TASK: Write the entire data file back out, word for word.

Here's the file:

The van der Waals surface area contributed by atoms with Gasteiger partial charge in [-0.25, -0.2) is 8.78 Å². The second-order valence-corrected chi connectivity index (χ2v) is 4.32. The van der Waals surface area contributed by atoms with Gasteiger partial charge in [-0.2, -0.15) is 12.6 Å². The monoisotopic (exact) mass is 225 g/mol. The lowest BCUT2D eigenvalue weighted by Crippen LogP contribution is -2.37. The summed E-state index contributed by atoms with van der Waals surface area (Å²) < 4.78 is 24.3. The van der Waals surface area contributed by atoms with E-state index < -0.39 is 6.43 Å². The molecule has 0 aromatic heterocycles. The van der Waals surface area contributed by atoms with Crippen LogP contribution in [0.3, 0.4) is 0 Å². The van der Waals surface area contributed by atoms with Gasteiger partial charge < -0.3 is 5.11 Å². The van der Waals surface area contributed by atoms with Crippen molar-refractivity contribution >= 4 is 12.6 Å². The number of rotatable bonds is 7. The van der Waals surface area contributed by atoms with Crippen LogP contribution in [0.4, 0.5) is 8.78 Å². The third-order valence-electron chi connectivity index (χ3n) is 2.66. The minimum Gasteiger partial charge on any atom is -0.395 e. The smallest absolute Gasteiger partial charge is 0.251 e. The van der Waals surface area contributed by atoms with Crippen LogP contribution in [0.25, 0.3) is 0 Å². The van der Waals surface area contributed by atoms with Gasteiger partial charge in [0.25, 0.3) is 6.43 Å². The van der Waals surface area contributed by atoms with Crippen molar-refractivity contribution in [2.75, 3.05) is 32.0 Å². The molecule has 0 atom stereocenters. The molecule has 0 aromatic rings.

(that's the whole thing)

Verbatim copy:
The van der Waals surface area contributed by atoms with Gasteiger partial charge in [-0.25, -0.2) is 8.78 Å². The second-order valence-corrected chi connectivity index (χ2v) is 4.32. The van der Waals surface area contributed by atoms with Gasteiger partial charge in [-0.2, -0.15) is 12.6 Å². The monoisotopic (exact) mass is 225 g/mol. The lowest BCUT2D eigenvalue weighted by Crippen LogP contribution is -2.37. The summed E-state index contributed by atoms with van der Waals surface area (Å²) < 4.78 is 24.3. The van der Waals surface area contributed by atoms with E-state index < -0.39 is 6.43 Å². The molecule has 0 aromatic heterocycles. The van der Waals surface area contributed by atoms with Crippen LogP contribution in [0.3, 0.4) is 0 Å². The van der Waals surface area contributed by atoms with Gasteiger partial charge < -0.3 is 5.11 Å². The van der Waals surface area contributed by atoms with Crippen molar-refractivity contribution >= 4 is 12.6 Å². The number of rotatable bonds is 7. The van der Waals surface area contributed by atoms with Crippen LogP contribution in [0.4, 0.5) is 8.78 Å². The third-order valence-electron chi connectivity index (χ3n) is 2.66. The minimum Gasteiger partial charge on any atom is -0.395 e. The smallest absolute Gasteiger partial charge is 0.251 e. The van der Waals surface area contributed by atoms with Crippen LogP contribution in [0.25, 0.3) is 0 Å². The van der Waals surface area contributed by atoms with Gasteiger partial charge in [0.25, 0.3) is 6.43 Å². The van der Waals surface area contributed by atoms with Crippen molar-refractivity contribution in [2.75, 3.05) is 32.0 Å². The molecule has 0 atom stereocenters. The molecule has 0 aromatic rings.